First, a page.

the kernel architecture depends on system architecture. So if you have 64bit Ubuntu the equivalent kernel should installed.
As for the kernel downgrade , yes you can install 3.2.X-xx kernel from Precise , but I tend to agree with Pjotr123 , that would be better if you do a fresh install of 12.04 LTS.
Kernels usually patched and examined for specific versions. Kernel 3.2 have been examined and tested for Ubuntu 12.04 LTS and not 12.10.
Recently Kernel 3.5.X-xx examined and tested and backported to 12.04.1 LTS . Patched properly for 12.04 LTS and now is available for anyone who wants to install it. The only thing must run is $ sudo apt-get install linux-image-generic-lts-quantal , from a terminal.
What (in general) means a newer kernel.
New features , new security updates , new modules , better hardware support , but can also means new bugs..
So if you want to test how the kernel 3.2 acts to your system , install it and see.
But better would be an installation of 12.04 LTS
And one of them is over 1200 Miles away (Thank God for TemViewer).
That is what I like about ClamTk it doesn't run in the background using up system resources it is a on-demand Virus Scanner.
I address Windows support requests with the following line, which proved to be both polite and effective: "As I've been a full-time Linux user for years, my Windows knowledge has faded and become outdated. So you better seek your Windows assistance elsewhere. However, I'd be glad to help you if you want to install Linux on your computer!"
That takes care of 95 % of the Windows help requests I get. The remaining 5 % wants to give Linux a try....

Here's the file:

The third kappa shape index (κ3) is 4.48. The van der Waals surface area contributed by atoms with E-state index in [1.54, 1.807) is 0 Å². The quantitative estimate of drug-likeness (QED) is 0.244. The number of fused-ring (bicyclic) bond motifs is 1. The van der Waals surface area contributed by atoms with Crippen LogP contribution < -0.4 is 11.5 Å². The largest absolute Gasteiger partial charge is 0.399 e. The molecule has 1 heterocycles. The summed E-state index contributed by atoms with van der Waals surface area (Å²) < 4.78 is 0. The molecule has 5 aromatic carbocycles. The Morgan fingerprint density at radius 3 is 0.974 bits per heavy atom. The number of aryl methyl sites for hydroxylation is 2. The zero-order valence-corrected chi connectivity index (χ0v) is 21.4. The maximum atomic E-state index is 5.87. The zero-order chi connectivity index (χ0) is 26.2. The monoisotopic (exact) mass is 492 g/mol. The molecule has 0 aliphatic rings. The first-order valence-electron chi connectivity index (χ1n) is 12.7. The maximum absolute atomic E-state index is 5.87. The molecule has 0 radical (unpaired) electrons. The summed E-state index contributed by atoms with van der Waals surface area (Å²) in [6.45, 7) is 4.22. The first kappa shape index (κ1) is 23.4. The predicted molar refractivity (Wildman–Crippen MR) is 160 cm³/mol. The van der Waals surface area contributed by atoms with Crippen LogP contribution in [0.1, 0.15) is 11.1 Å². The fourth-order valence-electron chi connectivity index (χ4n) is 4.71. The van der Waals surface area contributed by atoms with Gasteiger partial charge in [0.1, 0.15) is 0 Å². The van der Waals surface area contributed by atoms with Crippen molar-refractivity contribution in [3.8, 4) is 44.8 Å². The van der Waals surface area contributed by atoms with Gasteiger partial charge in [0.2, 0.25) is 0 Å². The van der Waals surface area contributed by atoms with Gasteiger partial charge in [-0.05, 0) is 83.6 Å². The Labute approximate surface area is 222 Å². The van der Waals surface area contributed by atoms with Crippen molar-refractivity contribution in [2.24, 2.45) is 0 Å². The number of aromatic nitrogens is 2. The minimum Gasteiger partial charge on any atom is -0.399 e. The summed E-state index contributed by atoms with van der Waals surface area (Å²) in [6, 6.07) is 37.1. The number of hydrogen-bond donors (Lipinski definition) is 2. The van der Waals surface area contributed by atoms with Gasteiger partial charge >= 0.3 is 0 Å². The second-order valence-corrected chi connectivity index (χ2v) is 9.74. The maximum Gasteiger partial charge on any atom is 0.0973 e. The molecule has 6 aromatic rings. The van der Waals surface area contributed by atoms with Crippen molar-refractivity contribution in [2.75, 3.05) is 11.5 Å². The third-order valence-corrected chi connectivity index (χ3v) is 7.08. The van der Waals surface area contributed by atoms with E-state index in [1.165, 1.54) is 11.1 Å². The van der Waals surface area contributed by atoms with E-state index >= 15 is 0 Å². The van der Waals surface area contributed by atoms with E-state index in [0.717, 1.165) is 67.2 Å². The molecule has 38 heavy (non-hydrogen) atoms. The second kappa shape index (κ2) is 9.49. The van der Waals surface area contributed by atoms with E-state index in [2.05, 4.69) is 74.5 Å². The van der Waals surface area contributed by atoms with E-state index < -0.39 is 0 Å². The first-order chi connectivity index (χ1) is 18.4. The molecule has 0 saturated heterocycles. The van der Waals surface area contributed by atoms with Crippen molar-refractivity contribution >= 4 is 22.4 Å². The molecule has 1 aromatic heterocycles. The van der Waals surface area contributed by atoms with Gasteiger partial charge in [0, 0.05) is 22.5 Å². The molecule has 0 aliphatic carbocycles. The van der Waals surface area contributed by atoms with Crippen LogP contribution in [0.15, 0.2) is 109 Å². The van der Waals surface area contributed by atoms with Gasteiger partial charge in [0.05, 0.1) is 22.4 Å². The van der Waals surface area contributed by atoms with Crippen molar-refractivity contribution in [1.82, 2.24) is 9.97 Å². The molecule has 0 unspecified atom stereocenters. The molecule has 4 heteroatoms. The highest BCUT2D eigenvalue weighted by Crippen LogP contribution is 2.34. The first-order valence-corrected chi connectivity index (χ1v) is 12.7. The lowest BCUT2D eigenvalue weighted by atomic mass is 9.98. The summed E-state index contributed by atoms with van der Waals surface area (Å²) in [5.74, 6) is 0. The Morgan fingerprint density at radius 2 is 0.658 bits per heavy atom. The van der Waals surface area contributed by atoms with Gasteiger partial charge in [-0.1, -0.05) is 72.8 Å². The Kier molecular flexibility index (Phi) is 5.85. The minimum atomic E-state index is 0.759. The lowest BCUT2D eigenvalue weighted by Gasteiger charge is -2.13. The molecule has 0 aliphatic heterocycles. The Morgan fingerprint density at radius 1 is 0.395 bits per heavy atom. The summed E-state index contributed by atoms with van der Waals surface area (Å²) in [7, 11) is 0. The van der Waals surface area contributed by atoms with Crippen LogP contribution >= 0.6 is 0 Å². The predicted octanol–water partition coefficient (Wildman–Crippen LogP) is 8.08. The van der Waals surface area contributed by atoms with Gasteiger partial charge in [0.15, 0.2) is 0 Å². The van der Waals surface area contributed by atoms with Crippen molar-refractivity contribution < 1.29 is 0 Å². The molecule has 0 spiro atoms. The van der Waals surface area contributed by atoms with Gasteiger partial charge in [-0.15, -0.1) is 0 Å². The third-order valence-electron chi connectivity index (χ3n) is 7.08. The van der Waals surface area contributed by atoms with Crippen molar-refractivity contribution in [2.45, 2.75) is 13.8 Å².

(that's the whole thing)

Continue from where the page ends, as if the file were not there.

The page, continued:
I have a number of spare hard disk drives at my disposal. I installed Ubuntu on one of them. If I mess things up on it, I will just have to reformat and reinstall it. Well, to be honest, I have reinstalled it at least 5 times, so I am quite familiar with the instalation routines.
In your case, the benefit of running a minimal Ubuntu virtual machine inside of your regular installation is that you get the benefit of the GUI outside of the virtual machine window for all of your day-to-day activities, but anything that you do inside the virtual machine forces you to use command line only. So, for example, you can follow instructions on a web browser outside the virtual machine and then type those instructions into your Linux session inside the virtual machine. If you, say, inadvertently delete all of your system files, it isn't a disaster because you've deleted only the virtual installation; not your real one. You may already know all of this, in which case, apologies for going on for so long.
If you aren't the file owner, you need to add sudo before the command eg:Code:cp somefile.conf somefile.conf.bak
Code:sudo cp /etc/samba/smb.conf /etc/samba/smb.conf.bak
I switched from Windows to Linux only about three months ago.
Plus I still have a Windows 7 HTPC that I am currently using.
I might switch it over to Ubuntu also when the final of XBMC 12 is released.
I have been trying to get some of my friends to switch to Ubuntu and I think a couple of them are about ready to make the switch but the others have less of an open mind to try something new.
I actually had a hard time convincing one of my friends to switch from Windows Vista to Windows 7 a few years back.